The U100 uses a 7.2″ WXGA (1280×768) Trubrite display. It is a good quality screen, but the dot pitch is pushing the limits of what is legible with the normal Windows fonts. The U100 has a dongle that allows you to connect a standard external monitor. In the past I haven’t been a huge fan of the glossy style displays, and perhaps I am becoming soft in my old age, but these Trubrite screens are starting to grow on me. Or maybe the small screen size makes the glare less noticeable.

I think this is the right screen resolution – it gives a decent approximation of what you would see on a desktop computer’s monitor, just truncated a bit at the bottom. Given the choice between squinting and horizontal scrolling I will take squinting every time. If you carry the dock around you can watch DVDs on the U100 (an alternative would be to fill the 60 GB HDD with ripped movies). DVD playback was pretty good.

Optical Drive

In the past I have criticized companies for selling ultra-small notebooks without optical drives. So let’s give credit where it is due. I don’t know how realistic it is to think that people will carry the dock around with them all the time (it adds about half an inch to the thickness, but the inclusion of an optical drive – and a DVD burner at that – is a really nice touch.

Toshiba U100 docking station (view larger image)


Toshiba includes biometric security on the U100 in the form of Fingerprint Security (supporting Quick Log ON, Quick password, and File encryption). This is a great feature – especially for folks with sensitive files on their notebooks. Using the biometric software’s setup wizard, it was very easy to setup and worked perfectly thereafter.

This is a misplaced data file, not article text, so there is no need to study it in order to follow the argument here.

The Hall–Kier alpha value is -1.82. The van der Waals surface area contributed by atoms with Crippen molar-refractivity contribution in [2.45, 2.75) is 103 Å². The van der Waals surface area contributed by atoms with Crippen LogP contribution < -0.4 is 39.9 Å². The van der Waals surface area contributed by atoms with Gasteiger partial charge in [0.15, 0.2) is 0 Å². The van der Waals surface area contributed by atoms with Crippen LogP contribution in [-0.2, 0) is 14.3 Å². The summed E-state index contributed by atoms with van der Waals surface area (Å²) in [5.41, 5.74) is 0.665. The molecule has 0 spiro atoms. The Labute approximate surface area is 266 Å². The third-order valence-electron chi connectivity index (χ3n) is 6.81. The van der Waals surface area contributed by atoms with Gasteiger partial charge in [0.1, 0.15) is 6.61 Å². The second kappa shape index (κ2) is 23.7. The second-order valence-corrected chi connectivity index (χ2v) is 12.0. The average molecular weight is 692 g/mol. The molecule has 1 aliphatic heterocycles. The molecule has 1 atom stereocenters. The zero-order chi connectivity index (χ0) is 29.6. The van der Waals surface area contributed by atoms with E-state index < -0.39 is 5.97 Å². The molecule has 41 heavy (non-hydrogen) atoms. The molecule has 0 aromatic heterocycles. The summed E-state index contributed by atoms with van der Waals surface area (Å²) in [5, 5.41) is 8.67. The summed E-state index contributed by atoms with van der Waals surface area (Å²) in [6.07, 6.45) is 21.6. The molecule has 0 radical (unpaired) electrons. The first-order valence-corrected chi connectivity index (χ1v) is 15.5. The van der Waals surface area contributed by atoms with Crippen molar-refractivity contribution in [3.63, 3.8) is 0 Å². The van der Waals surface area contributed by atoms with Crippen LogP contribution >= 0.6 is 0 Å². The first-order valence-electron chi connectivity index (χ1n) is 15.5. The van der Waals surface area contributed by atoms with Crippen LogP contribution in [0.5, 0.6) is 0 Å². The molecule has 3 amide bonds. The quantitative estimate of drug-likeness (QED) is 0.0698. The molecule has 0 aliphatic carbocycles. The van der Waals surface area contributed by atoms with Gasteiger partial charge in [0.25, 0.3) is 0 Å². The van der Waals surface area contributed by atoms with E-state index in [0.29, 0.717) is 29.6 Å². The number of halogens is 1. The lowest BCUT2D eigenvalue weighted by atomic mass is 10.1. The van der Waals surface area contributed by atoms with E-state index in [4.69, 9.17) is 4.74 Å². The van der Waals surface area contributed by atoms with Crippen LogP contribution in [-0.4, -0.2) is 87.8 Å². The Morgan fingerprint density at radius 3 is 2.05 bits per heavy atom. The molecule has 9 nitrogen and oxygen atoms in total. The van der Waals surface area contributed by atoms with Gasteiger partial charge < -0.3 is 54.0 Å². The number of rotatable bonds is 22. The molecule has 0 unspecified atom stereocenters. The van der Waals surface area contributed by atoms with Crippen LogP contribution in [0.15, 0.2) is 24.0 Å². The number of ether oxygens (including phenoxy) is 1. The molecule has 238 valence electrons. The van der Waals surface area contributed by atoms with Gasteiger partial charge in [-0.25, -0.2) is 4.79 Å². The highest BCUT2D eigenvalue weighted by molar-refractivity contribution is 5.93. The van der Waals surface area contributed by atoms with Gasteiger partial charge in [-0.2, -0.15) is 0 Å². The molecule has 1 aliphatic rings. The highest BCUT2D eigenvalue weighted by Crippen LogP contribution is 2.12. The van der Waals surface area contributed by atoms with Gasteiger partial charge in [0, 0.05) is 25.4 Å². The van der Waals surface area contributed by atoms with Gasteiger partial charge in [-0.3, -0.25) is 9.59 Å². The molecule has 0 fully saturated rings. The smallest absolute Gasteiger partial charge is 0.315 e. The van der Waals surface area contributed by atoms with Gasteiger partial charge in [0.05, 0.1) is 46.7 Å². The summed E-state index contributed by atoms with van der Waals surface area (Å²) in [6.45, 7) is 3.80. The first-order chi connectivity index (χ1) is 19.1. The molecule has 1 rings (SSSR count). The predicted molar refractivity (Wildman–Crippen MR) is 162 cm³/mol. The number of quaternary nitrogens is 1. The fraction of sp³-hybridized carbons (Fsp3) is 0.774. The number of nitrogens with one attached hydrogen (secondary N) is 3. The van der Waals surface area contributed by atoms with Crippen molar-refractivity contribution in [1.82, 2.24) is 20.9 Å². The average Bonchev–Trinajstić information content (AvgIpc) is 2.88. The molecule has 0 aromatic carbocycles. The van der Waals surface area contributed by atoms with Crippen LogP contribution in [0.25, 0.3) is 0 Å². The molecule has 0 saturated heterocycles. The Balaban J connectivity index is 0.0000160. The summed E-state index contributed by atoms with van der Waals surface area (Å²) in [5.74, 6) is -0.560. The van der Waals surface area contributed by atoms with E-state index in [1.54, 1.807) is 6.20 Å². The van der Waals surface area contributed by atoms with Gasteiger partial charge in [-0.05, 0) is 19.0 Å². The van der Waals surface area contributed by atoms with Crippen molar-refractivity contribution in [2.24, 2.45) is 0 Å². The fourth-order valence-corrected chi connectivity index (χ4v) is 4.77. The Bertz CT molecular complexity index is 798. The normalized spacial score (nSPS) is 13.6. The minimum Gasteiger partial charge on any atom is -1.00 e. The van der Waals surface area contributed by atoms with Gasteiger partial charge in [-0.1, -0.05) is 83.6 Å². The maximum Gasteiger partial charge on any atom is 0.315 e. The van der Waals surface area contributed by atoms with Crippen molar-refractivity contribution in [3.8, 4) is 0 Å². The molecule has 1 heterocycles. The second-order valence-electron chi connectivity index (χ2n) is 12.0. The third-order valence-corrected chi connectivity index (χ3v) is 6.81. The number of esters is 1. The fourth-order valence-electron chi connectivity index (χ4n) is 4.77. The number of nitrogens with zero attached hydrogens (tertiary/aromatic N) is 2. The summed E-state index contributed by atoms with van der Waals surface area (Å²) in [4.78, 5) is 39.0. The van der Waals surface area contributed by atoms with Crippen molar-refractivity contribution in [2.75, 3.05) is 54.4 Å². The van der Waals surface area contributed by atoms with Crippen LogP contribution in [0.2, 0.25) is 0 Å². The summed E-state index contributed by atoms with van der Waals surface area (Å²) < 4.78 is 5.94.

Finger scanner on U100 (view larger image)


A really smart product manager chose the Atheros 802.11b/g wireless-LAN chip to couple with Toshiba’s Diversity Antenna. The wireless chip supports Atheros SuperG technology for 108 Mbps wireless speed (you need a matching SuperG router). Until 802.11n arrives, this is the best technology to have.

What is a ‘Diversity Antenna?’ It is Toshiba’s integrated 2.4 GHz, Bluetooth and 5GHz antenna design. The goal of this design is to improve wireless signal strength. In my tests I found the U100’s ability to hold wireless signal strength to be quite good. The U100 antenna supports 802.11a (5 GHz) and Atheros makes an A/B/G chip but for some reason this standard is not supported. In areas crowded by 802.11b and 802.11g, the 802.11a standard makes a nice alternative. I guess we can’t have everything.

Bluetooth 2.0 with Extended Data Range (EDR) is included in the U100 spec. This new version of Bluetooth is faster and fully backwards compatible with the original Bluetooth. The U100 is just begging for a 3G data plan and a good Bluetooth phone (or cellular data PC card).


Audio on the U100 is better than what I expected, but as with most laptop reviews I had low expectations. Toshiba uses SRS TruSurround XT technology which is a virtualized surround sound soft-audio solution. The addition of TruSurround does not magically result in audiophile calibre sound, but playback from the built-in speakers is OK and the headphone output sounds pretty good (through a pair of decent in-channel Panasonic buds). Toshiba also includes the SRS WOW plugin for Windows Media Player – I have often wondered what kind of person buys these media player enhancements. Are these products just dot-com snake-oil remnants? I would rather have just the plain audio output without the ‘enhancement’ – especially if it meant getting a full year of NAV.


Moving on to software, Windows XP Home edition is the U100’s operating system. I don’t know that any features missing in Home are the types of features that the average U100 user would need. Being able to log into the U100 remotely (something XP Pro supports) might be a nice feature, but I envision remote connections operating in the opposite direction (the U100 as client and another machine acting as a server). Home edition supports this scenario just fine using the built in Remote Desktop Connection client application.